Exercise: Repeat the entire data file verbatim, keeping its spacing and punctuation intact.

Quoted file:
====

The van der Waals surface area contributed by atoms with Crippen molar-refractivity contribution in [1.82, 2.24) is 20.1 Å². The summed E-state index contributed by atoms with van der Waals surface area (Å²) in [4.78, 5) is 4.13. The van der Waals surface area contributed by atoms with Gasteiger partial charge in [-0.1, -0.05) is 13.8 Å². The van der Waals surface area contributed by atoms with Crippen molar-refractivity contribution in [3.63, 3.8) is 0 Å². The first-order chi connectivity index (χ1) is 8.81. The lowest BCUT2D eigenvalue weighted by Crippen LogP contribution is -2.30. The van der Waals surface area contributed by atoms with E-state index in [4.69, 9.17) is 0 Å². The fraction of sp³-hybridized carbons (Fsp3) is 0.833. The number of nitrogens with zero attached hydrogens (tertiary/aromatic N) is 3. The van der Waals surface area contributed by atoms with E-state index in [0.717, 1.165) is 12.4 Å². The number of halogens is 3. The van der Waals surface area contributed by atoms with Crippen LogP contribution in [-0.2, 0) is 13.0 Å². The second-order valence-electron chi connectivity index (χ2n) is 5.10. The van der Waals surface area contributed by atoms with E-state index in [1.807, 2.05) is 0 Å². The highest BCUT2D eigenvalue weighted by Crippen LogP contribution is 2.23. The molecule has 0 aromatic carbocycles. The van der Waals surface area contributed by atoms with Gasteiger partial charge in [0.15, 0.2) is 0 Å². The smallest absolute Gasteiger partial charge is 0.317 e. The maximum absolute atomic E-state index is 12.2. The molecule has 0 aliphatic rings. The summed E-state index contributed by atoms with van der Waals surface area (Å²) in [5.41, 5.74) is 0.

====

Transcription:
The van der Waals surface area contributed by atoms with Crippen molar-refractivity contribution in [1.82, 2.24) is 20.1 Å². The summed E-state index contributed by atoms with van der Waals surface area (Å²) in [4.78, 5) is 4.13. The van der Waals surface area contributed by atoms with Gasteiger partial charge in [-0.1, -0.05) is 13.8 Å². The van der Waals surface area contributed by atoms with Crippen molar-refractivity contribution in [3.63, 3.8) is 0 Å². The first-order chi connectivity index (χ1) is 8.81. The lowest BCUT2D eigenvalue weighted by Crippen LogP contribution is -2.30. The van der Waals surface area contributed by atoms with E-state index in [4.69, 9.17) is 0 Å². The fraction of sp³-hybridized carbons (Fsp3) is 0.833. The number of nitrogens with zero attached hydrogens (tertiary/aromatic N) is 3. The van der Waals surface area contributed by atoms with E-state index in [0.717, 1.165) is 12.4 Å². The number of halogens is 3. The van der Waals surface area contributed by atoms with Crippen LogP contribution in [-0.2, 0) is 13.0 Å². The second-order valence-electron chi connectivity index (χ2n) is 5.10. The van der Waals surface area contributed by atoms with E-state index in [1.807, 2.05) is 0 Å². The highest BCUT2D eigenvalue weighted by Crippen LogP contribution is 2.23. The molecule has 0 aromatic carbocycles. The van der Waals surface area contributed by atoms with Gasteiger partial charge in [0.15, 0.2) is 0 Å². The smallest absolute Gasteiger partial charge is 0.317 e. The maximum absolute atomic E-state index is 12.2. The molecule has 0 aliphatic rings. The summed E-state index contributed by atoms with van der Waals surface area (Å²) in [5.41, 5.74) is 0.